Refugees Work To Overcome Language Barrier At Ballot Box

Nov 3, 2016

Columbus is home to a large, and growing, refugee population. But as these voters head to the polls this presidential election they could find language barriers. Ballots, voter registration and candidate information are rarely available in foreign languages like Somali and Nepalese. 

Despite the obstacles, these citizens are working hard to make their voices heard. 

A Big Moment

At his home in Reynoldsburg, Ohio, Bhuwan Pyakurel is doing something he does most evenings after work: sitting on his living room floor and discussing the upcoming election with his 93-year-old father, Gana.

Originally from the small south Asian nation of Bhutan, for Pyakurel and his father this is a defining step in their experience as U.S. citizens.

“It’s really a big happy moment for us,” Gana says, in Nepalese.

For the majority of Bhutanese refugees, including Pyakurel’s dad, this is the first time any of them have voted for the leader of their country.  

In their evening conversations, Pyakurel says they pick apart issues, everything from education to healthcare. But there's one topic that's of primary concern.  

"I’m hearing a certain political candidate telling that refugees are bad people,” Pyakurel says. “That certain immigrants are the ones committing crimes in this county."

Pyakurel says the rhetoric from Donald Trump and some of his supporters is familiar for the Bhutanese, who have faced discrimination in the past.

In the early 1990s, the Bhutan government drove out thousands of ethnic minorities, like Pyakurel and his family. Before they were granted asylum to the U.S., the family spent 18 years in a refugee camp in Nepal.

He says they fear a lot is at stake this election.

“So fearful that maybe again we will be the victim of another hatred,” Pyakurel says.

Bhuwan Pyakurel and his father Gana Pyakurel sit at their home in the suburbs of Reynoldsburg, Ohio.
Credit Esther Honig

Only In English

That’s why for Pyakurel voting is important. But if you're not a fluent English speaker, it's surprisingly difficult.

“Everybody says your vote matters; your voice will be heard. Every vote counts,” he says. “But everything is in English.”

Many refugees, especially older generations like Pyakurel's dad, are still learning English. But in Franklin County, voter registration forms aren’t provided in any foreign languages.

Pyakurel has taken it upon himself to hold information sessions in Bhutanese at dozens of homes throughout his community. He explains why voting's important and how to register, and he shares information about the candidates that's not available in his language.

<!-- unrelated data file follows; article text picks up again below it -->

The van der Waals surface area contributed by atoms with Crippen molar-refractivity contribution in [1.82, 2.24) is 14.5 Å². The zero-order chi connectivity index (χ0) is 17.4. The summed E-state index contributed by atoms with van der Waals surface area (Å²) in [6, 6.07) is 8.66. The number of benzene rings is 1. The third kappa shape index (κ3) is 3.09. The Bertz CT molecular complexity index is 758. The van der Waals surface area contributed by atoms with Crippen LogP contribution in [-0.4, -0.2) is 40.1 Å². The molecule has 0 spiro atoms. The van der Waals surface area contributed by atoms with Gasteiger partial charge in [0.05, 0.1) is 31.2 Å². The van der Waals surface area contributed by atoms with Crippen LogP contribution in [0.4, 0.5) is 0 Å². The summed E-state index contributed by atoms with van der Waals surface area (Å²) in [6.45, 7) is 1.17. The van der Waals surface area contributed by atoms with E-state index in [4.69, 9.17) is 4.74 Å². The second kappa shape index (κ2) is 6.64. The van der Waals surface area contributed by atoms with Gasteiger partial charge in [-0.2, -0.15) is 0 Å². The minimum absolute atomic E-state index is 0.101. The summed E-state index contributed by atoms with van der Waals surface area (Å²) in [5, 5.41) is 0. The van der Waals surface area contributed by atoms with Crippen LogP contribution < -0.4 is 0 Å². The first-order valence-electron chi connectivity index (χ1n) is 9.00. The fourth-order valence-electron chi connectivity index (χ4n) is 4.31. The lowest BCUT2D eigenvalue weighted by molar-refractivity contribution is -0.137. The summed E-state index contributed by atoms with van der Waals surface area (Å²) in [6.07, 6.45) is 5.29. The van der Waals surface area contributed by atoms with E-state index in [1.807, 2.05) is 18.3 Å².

"This candidate is talking about these things, about our issues...this candidate is talking about these things about our issues, so make your own opinion,” Pyakurel says as an example.

Federal law requires local officials to provide ballots in a foreign language, but only for people who speak Spanish, Native American and some Asian languages, and that's only if the local population exceeds 10,000.

The Ohio ACLU's Mike Brickner says the law does not apply to refugees from countries like Somalia and Nepal.   

"We may not see the law necessarily catching up with those new immigrants, and there may be a gap in coverage there," Brickner says.

The federal government estimates there are now more than 10,000 people of Somali heritage in Franklin County and more than 6,000 Bhutanese refugees. 

Fixing The Gaps

Brickner says that while it's not possible to track voter turnout from these communities, they know that language barriers have a big effect on who votes.     

“Oftentimes, when we see people get confused, they will give up and not cast a ballot at all,” Brickner says.  

The Franklin County Board of Elections does provide interpreters in neighborhoods with a high level of Spanish- or Somali-speaking residents. But Board of Elections officials say updated census information might compel them to provide more services for non-English speakers.

During early voting, Pyakurel has been shuttling Bhutanese voters from their homes to the polls. Anyone who speaks English, like Dil Dhakal, is recruited to interpret for those who don't.

"Oh yeah, I helped three people other than me how to use the machines," Dhakal says.

Dhakal says he was able to convince his neighbors and family members to come vote simply because he offered to interpret. 

By the time he was finally able to cast his own ballot, Pyakurel has already helped a dozen people through the process.

So how did it feel to vote for the first time?

"Super excited!” Pyakurel says. “Very happy!"

Pyakurel says he looks forward to the outcome of this election, and the election four years from now, when hopefully a member from the refugee community will run for local office.